Sheffield Wednesday v Wycombe Wanderers: David Stockdale planning ahead but only once Owls are back where they belong

ON the pitch at least, Sheffield Wednesday goalkeeper David Stockdale has not had that much to do so far this season - and he is happy enough about that.

Off it, the Yorkshireman barely gets a minute to himself. That suits him every bit as much.

A cursory glance at his personal website conveys his range of interests. Work does not stop as you leave the pitch is one of the straplines.

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They include vintage cars and angling. He has a property portfolio and has helped various charitable causes and community projects.

PLANNING AHEAD: Sheffield Wednesday goalkeeper David Stockdale (left) and defender Michael Ihiekwe, pictured following the game against Portsmouth. Picture: Steve EllisPLANNING AHEAD: Sheffield Wednesday goalkeeper David Stockdale (left) and defender Michael Ihiekwe, pictured following the game against Portsmouth. Picture: Steve Ellis
PLANNING AHEAD: Sheffield Wednesday goalkeeper David Stockdale (left) and defender Michael Ihiekwe, pictured following the game against Portsmouth. Picture: Steve Ellis

In his time at Brighton, he received a PFA Community Champion Award for his work with the families affected by the Shoreham Airshow tragedy, which claimed the lives of 11 people in 2015.

Football is the day job and his chief focus is doing his bit to help Wednesday secure their craved-for return to the Championship this season. They face one of his old clubs on Saturday afternoon.

After the final whistle, expect him to quickly find out how his other team have done. Stockdale is a board member of Midlands Football League Division One side Droitwich Spa.

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Stockdale told The Yorkshire Post: "After football, I will be doing something and working. I got brought up with the view if you have not got a job, you better have a lot of money to let yourself sit on your butt.

Owls keeper David Stockdale (Picture: Steve Ellis)Owls keeper David Stockdale (Picture: Steve Ellis)
Owls keeper David Stockdale (Picture: Steve Ellis)

"The football club is a big interest of mine in Droitwich. We have managed to put a big community facility together and it's taken us nearly three years. That was a big thing for me.

"At Birmingham, I was having a tough time and getting involved with Droitwich was something what I needed. It gave me a slice of football enjoyment that I was not getting at the time. It kept me sane as I was always open in saying that it was a tough time for me (at Birmingham).

"Going to watch them coming in from work and going out to enjoy playing football after the time I had - and the blood, sweat and tears - made me realise I am in a small percentage getting paid for it and they are going out playing for a non-league club after work.

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"We got promoted last season and are now in step six of non-league and in the play-off area. We have been getting average crowds of 400-500, which is really good for step six.”

Stockdale turned 37 this week. He has no intention to hang up his gloves, but has plans for the future.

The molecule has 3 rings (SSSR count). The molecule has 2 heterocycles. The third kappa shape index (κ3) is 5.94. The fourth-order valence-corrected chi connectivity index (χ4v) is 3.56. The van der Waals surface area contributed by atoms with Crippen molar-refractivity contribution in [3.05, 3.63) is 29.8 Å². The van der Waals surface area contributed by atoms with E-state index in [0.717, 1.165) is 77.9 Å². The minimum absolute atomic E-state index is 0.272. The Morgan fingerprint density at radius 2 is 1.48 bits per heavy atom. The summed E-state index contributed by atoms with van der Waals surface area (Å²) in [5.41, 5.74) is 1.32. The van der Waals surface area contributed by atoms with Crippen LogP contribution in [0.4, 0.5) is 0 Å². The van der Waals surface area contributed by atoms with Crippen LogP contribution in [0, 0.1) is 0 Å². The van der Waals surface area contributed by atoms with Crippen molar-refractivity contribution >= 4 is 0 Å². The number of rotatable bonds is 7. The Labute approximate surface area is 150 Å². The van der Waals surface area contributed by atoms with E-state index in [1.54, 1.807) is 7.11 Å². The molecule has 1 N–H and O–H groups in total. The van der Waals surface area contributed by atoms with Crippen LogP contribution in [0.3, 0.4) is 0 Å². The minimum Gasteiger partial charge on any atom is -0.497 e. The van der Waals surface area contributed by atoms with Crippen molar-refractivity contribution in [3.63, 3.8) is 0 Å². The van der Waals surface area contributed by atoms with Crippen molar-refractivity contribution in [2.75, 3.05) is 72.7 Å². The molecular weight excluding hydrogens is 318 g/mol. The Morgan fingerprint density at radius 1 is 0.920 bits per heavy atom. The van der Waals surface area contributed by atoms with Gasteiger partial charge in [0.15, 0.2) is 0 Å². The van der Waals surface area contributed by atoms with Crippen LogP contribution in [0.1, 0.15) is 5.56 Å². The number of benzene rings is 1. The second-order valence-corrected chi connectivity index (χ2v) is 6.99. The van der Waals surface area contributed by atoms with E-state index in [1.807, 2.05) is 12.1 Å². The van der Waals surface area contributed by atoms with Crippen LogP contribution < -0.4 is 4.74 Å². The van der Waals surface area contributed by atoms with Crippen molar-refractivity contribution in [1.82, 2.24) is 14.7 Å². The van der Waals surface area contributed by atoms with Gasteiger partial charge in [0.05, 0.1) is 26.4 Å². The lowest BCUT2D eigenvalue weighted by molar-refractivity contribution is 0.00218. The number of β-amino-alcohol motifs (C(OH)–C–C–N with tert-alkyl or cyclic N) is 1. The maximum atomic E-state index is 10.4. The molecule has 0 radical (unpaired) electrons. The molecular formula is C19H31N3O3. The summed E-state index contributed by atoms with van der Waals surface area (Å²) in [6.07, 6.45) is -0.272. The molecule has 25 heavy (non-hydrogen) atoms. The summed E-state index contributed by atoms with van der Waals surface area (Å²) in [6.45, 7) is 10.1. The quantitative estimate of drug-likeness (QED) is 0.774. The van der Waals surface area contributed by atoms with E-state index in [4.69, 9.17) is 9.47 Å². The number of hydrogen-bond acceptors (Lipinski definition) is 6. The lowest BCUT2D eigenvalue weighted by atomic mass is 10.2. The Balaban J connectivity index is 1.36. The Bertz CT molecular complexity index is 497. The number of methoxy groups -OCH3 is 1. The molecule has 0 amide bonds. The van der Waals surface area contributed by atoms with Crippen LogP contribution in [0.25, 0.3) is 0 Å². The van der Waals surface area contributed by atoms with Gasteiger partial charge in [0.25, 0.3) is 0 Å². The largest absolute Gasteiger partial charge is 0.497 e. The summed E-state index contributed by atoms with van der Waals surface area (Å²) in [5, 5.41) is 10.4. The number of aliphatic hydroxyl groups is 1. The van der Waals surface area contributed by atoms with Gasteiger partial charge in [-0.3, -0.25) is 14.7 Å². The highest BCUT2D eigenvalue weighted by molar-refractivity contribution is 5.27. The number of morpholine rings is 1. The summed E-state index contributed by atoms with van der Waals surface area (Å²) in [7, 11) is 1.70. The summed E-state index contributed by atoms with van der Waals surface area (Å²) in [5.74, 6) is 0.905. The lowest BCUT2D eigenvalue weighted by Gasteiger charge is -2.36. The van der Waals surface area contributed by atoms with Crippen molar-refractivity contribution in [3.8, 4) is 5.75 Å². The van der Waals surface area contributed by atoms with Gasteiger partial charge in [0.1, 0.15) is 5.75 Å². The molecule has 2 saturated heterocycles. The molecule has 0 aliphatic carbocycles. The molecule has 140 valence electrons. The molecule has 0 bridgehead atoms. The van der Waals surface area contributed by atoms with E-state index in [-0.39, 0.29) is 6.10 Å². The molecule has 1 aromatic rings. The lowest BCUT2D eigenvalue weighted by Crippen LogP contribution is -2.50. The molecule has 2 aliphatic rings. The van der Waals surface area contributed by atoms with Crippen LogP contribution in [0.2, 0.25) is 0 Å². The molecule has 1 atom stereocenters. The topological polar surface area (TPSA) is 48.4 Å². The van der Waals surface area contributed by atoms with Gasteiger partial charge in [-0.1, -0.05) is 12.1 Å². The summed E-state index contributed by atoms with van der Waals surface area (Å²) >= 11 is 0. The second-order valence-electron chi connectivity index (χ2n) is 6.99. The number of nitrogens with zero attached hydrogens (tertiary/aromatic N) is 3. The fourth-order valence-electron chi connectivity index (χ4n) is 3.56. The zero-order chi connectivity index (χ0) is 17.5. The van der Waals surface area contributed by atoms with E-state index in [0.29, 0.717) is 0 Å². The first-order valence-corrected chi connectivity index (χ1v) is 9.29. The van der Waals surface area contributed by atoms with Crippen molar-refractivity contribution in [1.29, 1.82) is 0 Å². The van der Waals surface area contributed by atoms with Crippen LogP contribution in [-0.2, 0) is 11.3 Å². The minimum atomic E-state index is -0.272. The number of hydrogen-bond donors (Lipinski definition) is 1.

He set up MDB13 Properties Ltd in 2017 and runs it with wife Katie. The company has a portfolio of 30-40 properties/units with a value of between £4-5million, according to his website.

While his plans after football are well set, many footballers don't make provisions. The shrewder ones are starting to ask for advice.

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He continued: "I have had a plan for a number of years now. I spoke to a lot of the younger lads at Wycombe who are getting more into different businesses for when they have finished.

"I am always open to speak to players. I am not going to say 'you need to do this, this and this' but to give options. Until I got to Fulham (in 2008), no-one openly said: 'Have you thought about this or that.' Having options, at least they have something to talk about and there's a few players who I talk to who ring for advice, which I really enjoy as they trust me enough. A few lads here are doing the same."

Wednesday are the 18th club of Stockdale's career, including non-league teams. His time at Wycombe is one that he will always cherish after a tough time at St Andrew’s.

The Chairboys’ hugely popular and successful manager Gareth Ainsworth celebrates his tenth anniversary in charge today.

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During his time there, they have punched above their weight in the Championship and provided a sanctuary to many players who have been struggling at previous clubs, including Stockdale.

Wycombe is a happy club. There are a few wild and wacky characters - Ainsworth himself is in a rock band called The Cold Blooded Hearts - but it plainly works. Individuals can breathe and flourish.

Stockdale said: "They are a club who take chances on people who are maybe not having the best time. It’s like giving you a hug.

"They look after you. You come in, be yourself and be anyone in that changing room. If you buy into it, you can do what you like (outside).

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"You could collect stamps. It's that type of dressing room where we'd have a bit of fun, but if you went on holiday and saw a stamp that they might like, you'd buy it for them. It was that type of team spirit.

"Let everyone be themselves, no matter how wacky or wild. Testament to that is that the gaffer does the same.”